“I gutted it,” said Stephen Curry, who recalled his impassioned exchange with Green after Green thwarted Jackson’s shot in the final minute. “Something to the effect of, ‘That’s what you do.’ Every chance we get to appreciate his greatness at that end of the floor, especially at this stage, that’s what it’s all about.”
Not too long ago, the series was expected to offer some 21st century basketball at its finest. Here were two teams capable of filling the box scores with offensive fireworks.
Beyond that, the series seemed to have the potential to become a delightfully entertaining generational skirmish. The Grizzlies, behind Morant, were the new kids on the block, contenders ahead of schedule. Golden State, of course, had reassembled its core after two injury-plagued seasons.
So, the series was supposed to be an esthete’s delight, replete with sky-high dunks and deep 3-pointers and mutual respect. Instead, through four games, it has been more Royal Rumble than Alvin Ailey. Green was ejected for committing a flagrant foul in Game 1. Golden State’s Gary Payton II broke his elbow in Game 2 after Brooks hit him in the head while Payton was attempting a layup. And after limping off the court in Game 3, Morant took to social media to accuse Golden State’s Jordan Poole of making his own dirty play.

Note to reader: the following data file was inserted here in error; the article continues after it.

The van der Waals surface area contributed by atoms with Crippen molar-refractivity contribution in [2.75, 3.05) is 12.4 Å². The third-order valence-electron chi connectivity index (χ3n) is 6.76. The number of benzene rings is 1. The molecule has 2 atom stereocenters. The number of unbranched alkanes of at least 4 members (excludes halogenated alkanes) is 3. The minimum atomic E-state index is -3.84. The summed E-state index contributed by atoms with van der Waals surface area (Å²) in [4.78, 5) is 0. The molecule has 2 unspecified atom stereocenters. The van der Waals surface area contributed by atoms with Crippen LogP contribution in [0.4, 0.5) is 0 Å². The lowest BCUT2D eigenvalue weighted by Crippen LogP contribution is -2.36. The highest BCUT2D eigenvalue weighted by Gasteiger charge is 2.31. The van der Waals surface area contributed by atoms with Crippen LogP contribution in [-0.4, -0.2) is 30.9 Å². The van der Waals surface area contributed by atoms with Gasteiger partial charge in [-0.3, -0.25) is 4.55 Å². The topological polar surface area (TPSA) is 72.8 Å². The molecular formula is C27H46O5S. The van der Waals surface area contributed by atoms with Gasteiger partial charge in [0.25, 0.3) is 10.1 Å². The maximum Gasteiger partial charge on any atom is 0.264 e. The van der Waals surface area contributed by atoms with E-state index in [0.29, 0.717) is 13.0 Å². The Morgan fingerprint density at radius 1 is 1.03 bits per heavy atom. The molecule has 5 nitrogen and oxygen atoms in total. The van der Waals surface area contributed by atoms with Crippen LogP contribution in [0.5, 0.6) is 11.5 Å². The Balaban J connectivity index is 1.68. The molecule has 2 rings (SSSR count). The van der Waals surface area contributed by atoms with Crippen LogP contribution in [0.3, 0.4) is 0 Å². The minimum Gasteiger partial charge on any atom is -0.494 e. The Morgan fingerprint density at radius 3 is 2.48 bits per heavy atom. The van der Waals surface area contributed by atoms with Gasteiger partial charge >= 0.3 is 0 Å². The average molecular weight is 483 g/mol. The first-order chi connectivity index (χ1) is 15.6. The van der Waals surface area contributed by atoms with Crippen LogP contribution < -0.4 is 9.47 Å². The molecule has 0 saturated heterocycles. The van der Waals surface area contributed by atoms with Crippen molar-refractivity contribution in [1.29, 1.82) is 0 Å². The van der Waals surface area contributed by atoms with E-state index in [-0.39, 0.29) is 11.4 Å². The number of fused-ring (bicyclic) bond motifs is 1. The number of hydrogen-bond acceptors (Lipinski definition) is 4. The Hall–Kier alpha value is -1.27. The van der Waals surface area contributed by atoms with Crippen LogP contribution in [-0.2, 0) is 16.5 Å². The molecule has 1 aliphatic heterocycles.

About an hour before the start of Game 4, a disjointed series got even stranger when Golden State announced that Steve Kerr would not be available to practice because he had entered the league’s coronavirus health and safety protocols. Instead, Mike Brown, one of his assistants, would call the shots. The strangest part of all? Earlier in the day, the Sacramento Kings had named Brown their new head coach. (He will remain with Golden State through the postseason.)
Kerr’s absence added to the series’ feeling of wear and tear. Payton could be gone for the rest of the postseason. Morant was sitting behind the Grizzlies’ bench wearing a sweatshirt. And now Kerr had to watch the game from home, part of a television audience gearing up for a harrowing night of theater.